Writing plainly does not mean that letters must be confined to a mere recital of facts, in a style that is dull and anattractive. When we write a letter we enter into a personal relationship with our reader. Like us he has feelings and we cannot afford to disregard them. This is a necessary reminder because many people who are warmand friendly by nature become persons of quite another sort when they sit down to write or dictate a business letter. They seem to think that business letter call for a special kind of Business English. They forget that they are holding conversations by post and make use of impersonal constructions that produce a cold and aloof tone. They prefer to write your letter has been received rather than the warmer and homelier I have received your letter, and your complaint is being looked into rather than I am looking into your complaint. They often refer to themselves as the writer and say. The writer visited your showrooms, when they should say I visited your showrooms. Personal constructions, with the emphasis on YOU and I or WE, help to produce the warm and friendly tone more suited to letter writing.
The whole secret of good business letter writing is to write simply, in an easy and natural way - like one friendly human being talking to another. Make your letter or e-mail, then sound as much as possible like good conversation. You wouldn't say on the phone It is regretted that the goods cannot be delivered today. You would say I am sorry we cannot deliver the goods today, so why not say it when you write a letter?
SOME RULES OF GOOD WRITING
1- Think first of the reader and address yourself to his interests. Tell him all he wants to know and don't leave him to guess between the lines
2-Adopt a tone suited to the occasion and purpose of the letter
3- Write naturally, as you would talk, using plain and familiar words
4- Write clearly and to the point. The dominant need in all business writing is exactness expressed in language that is absolutely clear
5-Write courteously and make your letter sound friendly and sincere
6- Avoid wordiness, but at the same time remember that it is more important to be clear and courteous even if it means using more words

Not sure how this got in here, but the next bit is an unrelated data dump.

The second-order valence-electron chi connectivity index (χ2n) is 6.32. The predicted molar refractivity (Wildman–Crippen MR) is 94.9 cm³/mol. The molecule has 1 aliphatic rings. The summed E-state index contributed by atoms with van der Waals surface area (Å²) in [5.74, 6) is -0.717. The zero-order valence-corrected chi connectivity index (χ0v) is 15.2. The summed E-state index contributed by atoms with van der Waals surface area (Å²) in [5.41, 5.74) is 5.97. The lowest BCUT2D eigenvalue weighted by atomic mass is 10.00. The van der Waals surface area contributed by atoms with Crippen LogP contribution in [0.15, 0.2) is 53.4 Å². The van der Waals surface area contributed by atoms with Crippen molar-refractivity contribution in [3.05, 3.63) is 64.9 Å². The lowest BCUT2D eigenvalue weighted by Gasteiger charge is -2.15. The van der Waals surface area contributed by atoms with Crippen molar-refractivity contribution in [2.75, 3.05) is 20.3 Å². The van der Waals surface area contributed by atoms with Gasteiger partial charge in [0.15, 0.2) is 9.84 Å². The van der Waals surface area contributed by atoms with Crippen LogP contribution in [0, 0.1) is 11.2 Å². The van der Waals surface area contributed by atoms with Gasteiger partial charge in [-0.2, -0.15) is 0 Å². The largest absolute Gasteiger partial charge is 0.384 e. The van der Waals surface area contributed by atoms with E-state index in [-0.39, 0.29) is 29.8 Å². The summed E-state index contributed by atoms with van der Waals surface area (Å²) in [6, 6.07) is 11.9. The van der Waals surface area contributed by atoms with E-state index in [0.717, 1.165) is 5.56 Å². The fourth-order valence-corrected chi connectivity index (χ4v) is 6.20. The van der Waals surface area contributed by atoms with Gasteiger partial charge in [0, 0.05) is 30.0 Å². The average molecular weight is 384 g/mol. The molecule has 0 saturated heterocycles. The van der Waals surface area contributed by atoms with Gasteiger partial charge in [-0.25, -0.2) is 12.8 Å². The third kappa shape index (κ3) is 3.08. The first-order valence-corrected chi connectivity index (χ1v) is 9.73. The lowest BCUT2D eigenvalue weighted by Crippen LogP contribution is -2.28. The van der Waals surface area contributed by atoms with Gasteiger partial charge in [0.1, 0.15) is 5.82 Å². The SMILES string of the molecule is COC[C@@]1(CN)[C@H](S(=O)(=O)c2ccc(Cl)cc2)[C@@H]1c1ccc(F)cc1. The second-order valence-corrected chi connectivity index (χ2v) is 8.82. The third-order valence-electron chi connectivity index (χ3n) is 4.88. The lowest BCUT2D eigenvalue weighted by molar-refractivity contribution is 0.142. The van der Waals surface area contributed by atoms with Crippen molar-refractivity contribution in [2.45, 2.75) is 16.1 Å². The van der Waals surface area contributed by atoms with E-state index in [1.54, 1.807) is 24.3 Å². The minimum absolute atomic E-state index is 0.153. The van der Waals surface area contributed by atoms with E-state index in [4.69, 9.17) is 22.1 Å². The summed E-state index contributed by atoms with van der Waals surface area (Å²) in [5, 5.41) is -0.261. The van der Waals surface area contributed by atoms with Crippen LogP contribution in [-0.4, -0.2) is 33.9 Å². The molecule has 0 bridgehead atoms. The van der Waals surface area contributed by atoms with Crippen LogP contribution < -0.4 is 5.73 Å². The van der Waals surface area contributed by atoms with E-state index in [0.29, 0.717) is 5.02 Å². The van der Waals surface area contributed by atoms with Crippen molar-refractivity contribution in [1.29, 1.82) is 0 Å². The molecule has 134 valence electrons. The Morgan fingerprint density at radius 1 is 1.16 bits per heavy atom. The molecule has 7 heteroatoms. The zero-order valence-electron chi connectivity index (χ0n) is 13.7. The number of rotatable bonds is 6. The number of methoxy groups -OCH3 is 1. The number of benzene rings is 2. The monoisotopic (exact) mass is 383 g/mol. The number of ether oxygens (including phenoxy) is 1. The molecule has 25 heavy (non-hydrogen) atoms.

7- Avoid commercial jargon with its roundabout and meaningless forms of expression
8- Write effectively - by using simple language, by being consistent and precise
9- Avoid monotony - by introducing variety
10- Write to a plan if your letter is long or especially important
11- Pay special attention to the opening and closing paragraphs - first and last impressions leave a special mark on the reader
12- Check your letter or e-mail
All these are matters of importance and we shall now take a closer look at each one of them.
Study your reader's interests
The letters you send out must create a good first impression.To achieve this,put yourself in your reader's shoes and try to image how he will feel about what you write.Ask yourself constantly ,what are his needs,his wishes,his interests,his problems,and how can I meet them?;What would be my own feelings if I were to receive a letter of kind I propose to write? Try to image that you are receiving rather than sending the letter and emphasize the you attitude rather than the I or We.
Adopt the right tone
If a letter is to achieve its purpose,its tone must be right.Before beginning to write think carefully about the way in which you want to influence your reader.Ask yourself,what do I want this letter to do?and then express yourself accordingly,being persuasive,apologetic,obliging,firm and so on,depending on the effect you want to produce.
Write naturally and sincerely
When you sit down to write or dictate a letter,try to feel a genuine interest in the person you are writing to and in his problems.Say what you have to say with sincerity and make sure that it sounds sincere.Express your thoughts in your own words and in your own way.Be yourself.Write so that what you say would sound natural if read over the telephone.